Puppies have short attention spans and are easily distracted. However, this can be overcome by performing shorter training sessions. Aim to perform two training sessions per day lasting fifteen minutes each.
These sessions should be spaced out appropriately to give the dog time to rest. Example training schedules could be morning and evening, morning and lunch, lunch and evening, etc…
While it may be tempting to lump these two sessions together, the quality of training usually goes down after 15 minutes. Shoot for the quality of training time over quantity. If that means you have to cut a session short, then so be it.
Sessions should also be cut short if they get tired and struggle to follow commands. Be happy for the good work that they did put in and enjoy playing for the remainder of the time.
Does it matter where we train?
Yes, location matters.
Pick a location where they feel safe and comfortable and has a limited number of distractions.
Some distractions are actually beneficial as they teach your dog to ignore them, but it shouldn’t be an overwhelming experience that makes focusing impossible.
If you plan on training at home, make sure to let others know when you will be training so that they don’t try to play with the dog during the session.
Do I need anything for training?
Aside from finding what motivates them, you should also have a few other tools at your disposal. The first is a standard 6-foot non-retractable leash. Non-retractable is key as they provide more control during the training process.
A second extremely helpful tool is a 50-foot long line leash. These are fantastic for maintaining connection and control during distance command training.
You can pick up this fantastic long line leash here that will serve you well for many years!
While the bulk of the training will occur in the first couple of years of a Great Dane’s life, it should be viewed as a lifelong quest. Even if you choose to never teach them another command, it will always be up to you to continue reinforcing those that have already been taught.
Training should be a fun way for you to bond and develop your relationship with them. It also ensures that you will get to share more experiences together and lead happier more fulfilling lives.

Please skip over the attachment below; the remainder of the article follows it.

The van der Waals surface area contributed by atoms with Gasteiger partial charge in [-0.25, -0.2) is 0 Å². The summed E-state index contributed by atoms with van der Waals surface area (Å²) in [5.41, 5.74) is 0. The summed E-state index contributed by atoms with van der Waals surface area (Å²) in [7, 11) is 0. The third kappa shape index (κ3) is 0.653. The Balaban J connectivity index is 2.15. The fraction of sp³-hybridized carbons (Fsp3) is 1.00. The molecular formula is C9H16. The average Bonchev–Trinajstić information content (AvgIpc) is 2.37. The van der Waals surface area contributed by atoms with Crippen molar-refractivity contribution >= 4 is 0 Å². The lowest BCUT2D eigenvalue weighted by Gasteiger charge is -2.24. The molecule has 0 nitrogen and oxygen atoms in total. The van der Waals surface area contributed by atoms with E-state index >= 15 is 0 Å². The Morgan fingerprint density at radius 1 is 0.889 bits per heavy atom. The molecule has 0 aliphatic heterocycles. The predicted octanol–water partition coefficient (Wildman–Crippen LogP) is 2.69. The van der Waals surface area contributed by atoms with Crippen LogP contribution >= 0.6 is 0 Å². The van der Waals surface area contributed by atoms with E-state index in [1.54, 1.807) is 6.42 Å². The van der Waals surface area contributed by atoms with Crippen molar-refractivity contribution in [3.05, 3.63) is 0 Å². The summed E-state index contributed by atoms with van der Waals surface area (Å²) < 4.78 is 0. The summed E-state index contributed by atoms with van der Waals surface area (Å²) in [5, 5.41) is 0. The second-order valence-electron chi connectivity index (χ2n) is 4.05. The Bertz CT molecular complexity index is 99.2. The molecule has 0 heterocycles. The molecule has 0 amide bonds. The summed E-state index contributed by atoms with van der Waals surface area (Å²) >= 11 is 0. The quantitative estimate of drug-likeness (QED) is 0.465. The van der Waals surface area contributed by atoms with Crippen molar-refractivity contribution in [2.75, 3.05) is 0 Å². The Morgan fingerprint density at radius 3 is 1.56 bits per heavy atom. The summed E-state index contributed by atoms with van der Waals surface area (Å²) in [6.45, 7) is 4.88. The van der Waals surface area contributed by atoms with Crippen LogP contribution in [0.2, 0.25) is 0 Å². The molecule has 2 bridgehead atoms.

9 thoughts on “The 3 Most Important Great Dane Training Commands”
…..and do not jump out the truck window! I’m talking to you Martok!
Thanks for the tips, we have adopted an older great Dane, he’s nearly 5 and had 2 previous homes. He’s generally very good until he sees another dog when we are out. Then barks and pulls towards the other dog, we’re not sure if he wants to play or attack. He lives white happily with our other dogs so have you any tips?
I love reading all the information .we have George , he is 2 years old ,and great Great Dane. He just gets super excited when friends and family come over, will sit and stay but as soon as they walk in door he won’t stay seated . All over them with excitement. What are your suggestion .would be appreciated.
Hi I have a grea Dane puppy she keeps biting me but not my partner if I hold her lead she bites the lead and trys to go for my legs playing but if my partner takes the lead she behaves can you suggest anything to help
I adopted a 5 year old Great Dane and I can’t get her into my SUV, I have purchased the ramp, the stairs, and tried treats and nothing works. I wonder if it because it is high but any suggestions would help.
We have a Great Dane that turned 1 year old this January. We recently adopted 2 new cats and he won’t stop chasing after them and barking at them. We had 2 cats before we got him, and he leaves those cats alone. Any Suggestions?
My Great Dane has learned sit, though there are times when I command sit, and not down, he goes right into a down position. While it seems okay to me, as he is behaving in a “I’m supposed to stay right here”, should I teach him to differentiate the two commands?
Yes, they’re different commands but at the same time he’s listening and trying so that’s a great start! You can work with him to differentiate, but it’s not a deal breaker as far as general obedience training goes in my opinion.
Great read.thank you so much.i always learn something new with these articles.